Oil in intake manifold: The Causes and How To Fix It
It is not easy to manage engine problems. This is why oil buildup in the intake manifold could cause serious issues. However, there are some problems that aren’t that tricky to deal with.
These are the causes. This guide will help you diagnose and repair oily intake manifolds quickly.
- There are many reasons to take oil in intake
- Oily Intake Manifold Symptoms
- Intake Manifold Repairs Oil
There are many reasons to take oil in intake
An oily intake manifold could result from a bad PVC or an obstruction in one of the oil passages. You could have a leaky valve seal or an inoperable turbocharger that allows oil to enter the intake manifold. If that’s not the problem, you should also take a look at the piston rings.
It could still be normal if the intake manifold has a small amount of oil. It’s when it’s flooding the intake manifold and causing blue smoke from your exhaust pipe, you should be worried.
1. PVC Valve Faulting
The car’s PVC valve is needed to regulate the vacuum in the intake manifold. If it starts to fail it can allow oil into the intake manifold. The engine will start smoking when this occurs.
This is one of the easiest problems to fix among what’s found on our list. In a moment, we will talk more about this.
READ MORE: 7 Symptoms of a Bad PCV Valve (& Replacement Cost)
2. Turbocharger Failure
Turbochargers can cause oil leakage in intake manifolds if they fail. Leakage can occur when the turbo stops working.
The intercooler is where most oil goes. However, it’s also possible to see some in the intake.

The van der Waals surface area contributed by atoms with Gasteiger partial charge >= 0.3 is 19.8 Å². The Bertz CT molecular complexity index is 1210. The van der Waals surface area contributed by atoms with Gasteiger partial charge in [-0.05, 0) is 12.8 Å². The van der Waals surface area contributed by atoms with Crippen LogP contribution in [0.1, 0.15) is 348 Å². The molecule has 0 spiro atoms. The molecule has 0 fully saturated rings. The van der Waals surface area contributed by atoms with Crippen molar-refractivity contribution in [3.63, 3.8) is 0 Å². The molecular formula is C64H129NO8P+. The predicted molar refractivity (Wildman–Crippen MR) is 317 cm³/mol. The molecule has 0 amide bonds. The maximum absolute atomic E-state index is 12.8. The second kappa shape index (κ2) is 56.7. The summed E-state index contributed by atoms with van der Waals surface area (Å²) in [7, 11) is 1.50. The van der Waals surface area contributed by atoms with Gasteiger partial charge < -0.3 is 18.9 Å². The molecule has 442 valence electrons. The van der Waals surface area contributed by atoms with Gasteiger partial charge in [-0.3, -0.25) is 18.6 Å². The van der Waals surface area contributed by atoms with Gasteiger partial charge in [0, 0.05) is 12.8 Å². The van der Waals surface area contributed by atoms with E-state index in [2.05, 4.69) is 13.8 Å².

3. Oil Passage Clog
The engine has oil passages through which the fluid must freely flow. The manifold could be clogged if oil is not flowing freely through one or more passageways.
The result will be a smokey engine. Plus, it’s not as simple to repair as the PCV valve. It’s best to keep the passageways clear, so this never becomes a problem. Regular oil changes are essential, as well as maintaining filters.
4. Leaking valve seal
To secure the valves in the cylinder heads, the valve seals must be installed. Leakage can lead to oil getting into the manifold.
You will need to handle engine smoke if it happens again. Most average at-home mechanics won’t want to handle this repair on their own.
READ MORE: 6 Symptoms of a Bad Valve Seal (& Replacement Cost)
5. Bad Piston Ring
To seal the motor's cylinders, the piston rings also need to be replaced. They can also wear over time.
Oil can leak when this occurs. The oil can leak into the intake manifold causing a smokey engine.
RELATED: 4 Symptoms of a Bad Piston Ring (& Replacement Cost)
Oily Intake Manifold Symptoms
If oil is found in the intake manifold you'll notice signs that indicate the problem. Here are some of the symptoms that most often indicate engine smoke.
Of course, most of these problems can also occur with other faults, so it’s difficult to determine that these are caused by oil in the intake manifold. You might have low compression or dirty filters.
Only a professional mechanic can diagnose and check the system to be certain. If you don’t have the equipment or skills to perform a diagnosis, take it to a professional mechanic.
Intake Manifold Repairs Oil
1. Clean/Repair PCV Valve